Before I started thinking about this idea, I was easily frustrated by new gamers who couldn’t seem to grasp controls that are second nature to me. I have a friend whose family has never owned a single dedicated gaming system, handheld or otherwise. Even so, how hard can it possibly be to hold a Wii remote sideways and control the on-screen Mario with the directional pad and jump button? Even my little sister can’t do that effectively.
Naturally, this brought me to recognize that there is a skill for gaming! It can be practiced and honed just like any other skill.
The way I see it, video game skills can be divided into two categories: first, the overall ability to control games and second, the ability to excel at specific games.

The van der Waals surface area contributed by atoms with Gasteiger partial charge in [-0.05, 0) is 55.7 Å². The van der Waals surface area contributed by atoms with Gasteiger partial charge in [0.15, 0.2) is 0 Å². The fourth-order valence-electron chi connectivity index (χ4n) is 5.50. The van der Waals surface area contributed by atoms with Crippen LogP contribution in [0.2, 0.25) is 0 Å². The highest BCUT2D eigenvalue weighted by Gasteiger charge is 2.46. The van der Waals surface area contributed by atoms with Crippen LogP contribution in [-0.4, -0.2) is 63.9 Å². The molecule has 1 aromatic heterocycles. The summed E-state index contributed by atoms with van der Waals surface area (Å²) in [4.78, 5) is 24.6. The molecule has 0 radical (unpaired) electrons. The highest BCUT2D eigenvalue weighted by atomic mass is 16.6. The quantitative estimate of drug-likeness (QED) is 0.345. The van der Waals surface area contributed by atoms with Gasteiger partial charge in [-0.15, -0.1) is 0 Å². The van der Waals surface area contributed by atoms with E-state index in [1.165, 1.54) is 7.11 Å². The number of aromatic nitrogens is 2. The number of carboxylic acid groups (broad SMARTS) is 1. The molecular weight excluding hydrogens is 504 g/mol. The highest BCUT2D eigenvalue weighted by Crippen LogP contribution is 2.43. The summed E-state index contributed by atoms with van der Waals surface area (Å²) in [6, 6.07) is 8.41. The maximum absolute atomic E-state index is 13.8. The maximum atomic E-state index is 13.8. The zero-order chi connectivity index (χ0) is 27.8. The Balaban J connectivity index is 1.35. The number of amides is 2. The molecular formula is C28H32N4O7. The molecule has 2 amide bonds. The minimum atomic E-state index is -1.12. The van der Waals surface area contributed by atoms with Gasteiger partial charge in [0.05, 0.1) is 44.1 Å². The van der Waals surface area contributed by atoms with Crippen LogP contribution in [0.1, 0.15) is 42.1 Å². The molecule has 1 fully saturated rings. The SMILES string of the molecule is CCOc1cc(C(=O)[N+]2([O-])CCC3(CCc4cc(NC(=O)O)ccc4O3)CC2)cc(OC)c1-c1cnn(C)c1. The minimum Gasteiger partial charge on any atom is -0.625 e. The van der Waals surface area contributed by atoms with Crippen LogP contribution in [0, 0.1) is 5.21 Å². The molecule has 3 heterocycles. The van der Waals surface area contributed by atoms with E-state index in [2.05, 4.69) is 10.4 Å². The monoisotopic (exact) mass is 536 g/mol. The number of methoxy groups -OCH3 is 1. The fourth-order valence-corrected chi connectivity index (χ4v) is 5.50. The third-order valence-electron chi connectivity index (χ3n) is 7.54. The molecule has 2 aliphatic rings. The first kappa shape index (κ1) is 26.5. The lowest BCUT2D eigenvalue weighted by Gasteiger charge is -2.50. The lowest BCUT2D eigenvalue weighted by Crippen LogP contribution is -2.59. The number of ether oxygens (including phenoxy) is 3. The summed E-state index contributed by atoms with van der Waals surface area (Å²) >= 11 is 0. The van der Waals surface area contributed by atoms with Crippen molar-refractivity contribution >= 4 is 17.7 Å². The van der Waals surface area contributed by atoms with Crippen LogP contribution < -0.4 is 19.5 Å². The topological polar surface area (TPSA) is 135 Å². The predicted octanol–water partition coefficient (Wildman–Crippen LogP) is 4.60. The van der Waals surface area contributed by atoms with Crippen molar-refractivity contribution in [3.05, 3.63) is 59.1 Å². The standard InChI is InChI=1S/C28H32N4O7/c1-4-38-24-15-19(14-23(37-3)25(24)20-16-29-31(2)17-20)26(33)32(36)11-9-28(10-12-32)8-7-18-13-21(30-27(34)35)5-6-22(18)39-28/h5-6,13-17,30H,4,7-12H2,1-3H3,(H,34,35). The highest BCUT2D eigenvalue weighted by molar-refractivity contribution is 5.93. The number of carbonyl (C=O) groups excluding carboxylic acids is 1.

Those of us who play video games enough can jump into and control basically any game. It’s not just that we don’t need to crack open the manual: it’s that we can use the input controls effectively. For example, the seemingly simple task of moving a character around in a 3-D world with an analogue stick has stumped more than one of my non-gaming friends. When it comes to teaching them how to use Link’s sword in Twilight Princess, it becomes a hopeless mess.
There are also specific games that can be mastered through practice. Super Smash Bros. Brawl is a prime example. Finding the right character and your personal play style are two keys to start winning battles. With practice and discipline, you can become unbeatable. I tend to be the best against my brothers in Brawl. However, they find it easy enough to win me at Mario Kart Wii.
So maybe skill in video games has nothing on say, skill in music. But there’s no doubt in my mind that gaming does, indeed, take skill. Take pride in it!